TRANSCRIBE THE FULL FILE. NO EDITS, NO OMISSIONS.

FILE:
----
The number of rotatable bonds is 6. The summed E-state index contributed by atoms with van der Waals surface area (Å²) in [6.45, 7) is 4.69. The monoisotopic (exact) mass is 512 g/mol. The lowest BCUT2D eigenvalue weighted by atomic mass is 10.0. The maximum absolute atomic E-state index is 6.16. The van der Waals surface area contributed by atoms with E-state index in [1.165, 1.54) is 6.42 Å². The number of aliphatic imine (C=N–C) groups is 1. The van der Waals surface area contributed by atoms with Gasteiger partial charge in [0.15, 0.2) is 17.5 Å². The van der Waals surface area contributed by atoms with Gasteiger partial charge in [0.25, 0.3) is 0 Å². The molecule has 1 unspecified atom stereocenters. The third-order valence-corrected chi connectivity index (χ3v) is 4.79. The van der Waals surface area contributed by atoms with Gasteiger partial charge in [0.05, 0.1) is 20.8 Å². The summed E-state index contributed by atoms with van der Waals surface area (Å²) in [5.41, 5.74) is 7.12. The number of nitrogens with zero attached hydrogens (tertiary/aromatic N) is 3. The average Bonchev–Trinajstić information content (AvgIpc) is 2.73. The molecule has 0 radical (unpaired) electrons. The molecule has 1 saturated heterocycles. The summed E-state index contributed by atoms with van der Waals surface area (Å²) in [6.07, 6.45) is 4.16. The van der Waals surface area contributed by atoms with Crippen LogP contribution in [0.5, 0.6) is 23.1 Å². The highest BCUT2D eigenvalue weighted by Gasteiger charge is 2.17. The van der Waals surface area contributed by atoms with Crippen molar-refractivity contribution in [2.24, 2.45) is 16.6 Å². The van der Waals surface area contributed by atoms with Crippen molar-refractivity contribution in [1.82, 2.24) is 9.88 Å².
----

The number of rotatable bonds is 6. The summed E-state index contributed by atoms with van der Waals surface area (Å²) in [6.45, 7) is 4.69. The monoisotopic (exact) mass is 512 g/mol. The lowest BCUT2D eigenvalue weighted by atomic mass is 10.0. The maximum absolute atomic E-state index is 6.16. The van der Waals surface area contributed by atoms with E-state index in [1.165, 1.54) is 6.42 Å². The number of aliphatic imine (C=N–C) groups is 1. The van der Waals surface area contributed by atoms with Gasteiger partial charge in [0.15, 0.2) is 17.5 Å². The van der Waals surface area contributed by atoms with Gasteiger partial charge in [0.25, 0.3) is 0 Å². The molecule has 1 unspecified atom stereocenters. The third-order valence-corrected chi connectivity index (χ3v) is 4.79. The van der Waals surface area contributed by atoms with Gasteiger partial charge in [0.05, 0.1) is 20.8 Å². The summed E-state index contributed by atoms with van der Waals surface area (Å²) in [5.41, 5.74) is 7.12. The number of nitrogens with zero attached hydrogens (tertiary/aromatic N) is 3. The average Bonchev–Trinajstić information content (AvgIpc) is 2.73. The molecule has 0 radical (unpaired) electrons. The molecule has 1 saturated heterocycles. The summed E-state index contributed by atoms with van der Waals surface area (Å²) in [6.07, 6.45) is 4.16. The van der Waals surface area contributed by atoms with Crippen LogP contribution in [0.5, 0.6) is 23.1 Å². The highest BCUT2D eigenvalue weighted by Gasteiger charge is 2.17. The van der Waals surface area contributed by atoms with Crippen molar-refractivity contribution in [2.24, 2.45) is 16.6 Å². The van der Waals surface area contributed by atoms with Crippen molar-refractivity contribution in [1.82, 2.24) is 9.88 Å².